Two cases of virgin birth have been observed in wild snakes, the first time the phenomenon has ever been recorded among vertebrates living in their natural habitat.Genetic analysis of the litters born to a sample of pregnant North American pit vipers revealed that two had reproduced without the help of a male – a feat which had only previously been observed in captivity.
The findings suggest that virgin births may be more common among animals which usually need to have sex to reproduce than previously thought, scientists said.
Although asexual reproduction is common among many species, such as bees and insects, it is rare among vertebrates – animals which have a backbone – like birds, mammals and lizards.
A small number of virgin births have been seen among domestic chickens and some species of shark, snake, lizard and bird but only among animals which were captive and isolated from the opposite sex.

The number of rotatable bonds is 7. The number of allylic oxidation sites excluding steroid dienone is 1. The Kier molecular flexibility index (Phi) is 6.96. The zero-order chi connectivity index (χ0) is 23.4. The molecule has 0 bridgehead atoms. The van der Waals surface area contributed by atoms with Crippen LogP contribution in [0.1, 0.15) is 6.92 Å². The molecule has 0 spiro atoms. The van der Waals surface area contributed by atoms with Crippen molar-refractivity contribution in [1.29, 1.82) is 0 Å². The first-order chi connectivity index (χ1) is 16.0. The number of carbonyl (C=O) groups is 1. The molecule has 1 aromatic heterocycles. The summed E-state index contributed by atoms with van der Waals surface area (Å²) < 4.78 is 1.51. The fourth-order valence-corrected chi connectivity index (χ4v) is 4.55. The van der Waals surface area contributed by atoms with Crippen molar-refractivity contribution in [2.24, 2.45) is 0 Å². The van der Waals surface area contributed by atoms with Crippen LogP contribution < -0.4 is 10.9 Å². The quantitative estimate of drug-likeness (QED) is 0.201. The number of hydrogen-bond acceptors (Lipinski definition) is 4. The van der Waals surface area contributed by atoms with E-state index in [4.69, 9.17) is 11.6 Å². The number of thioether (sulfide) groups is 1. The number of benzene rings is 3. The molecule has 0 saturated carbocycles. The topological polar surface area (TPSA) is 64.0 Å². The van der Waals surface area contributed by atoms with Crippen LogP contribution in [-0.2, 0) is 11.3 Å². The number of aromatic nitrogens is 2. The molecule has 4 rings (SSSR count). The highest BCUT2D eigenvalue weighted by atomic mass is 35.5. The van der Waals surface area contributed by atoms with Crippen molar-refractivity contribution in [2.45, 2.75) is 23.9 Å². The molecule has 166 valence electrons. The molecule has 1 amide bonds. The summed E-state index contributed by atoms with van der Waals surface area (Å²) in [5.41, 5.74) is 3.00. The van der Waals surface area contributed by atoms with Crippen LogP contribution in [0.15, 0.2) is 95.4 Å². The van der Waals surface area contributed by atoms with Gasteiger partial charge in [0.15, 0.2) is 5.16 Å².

Researchers from the University of Tulsa, Oklahoma, captured 22 copperhead and 37 cottonmouth pit vipers, all of which were already pregnant, from areas where males were also present.
After the snakes gave birth, the researchers studied the genes of their litters and found that one female of each species had offspring which bore only the mother’s genetic material.
It meant the mothers must have reproduced through a process called parthenogenesis, or virgin birth, when a female’s egg develops without having been fertilised.
Prof Warren Booth, who led the study published in the Biological Letters journal, told the BBC: “I think the frequency is what really shocked us.
“Between 2.5 and five per cent of litters produced in these populations may be resulting from parthenogenesis. That’s quite remarkable for something that has been considered an evolutionary novelty.”
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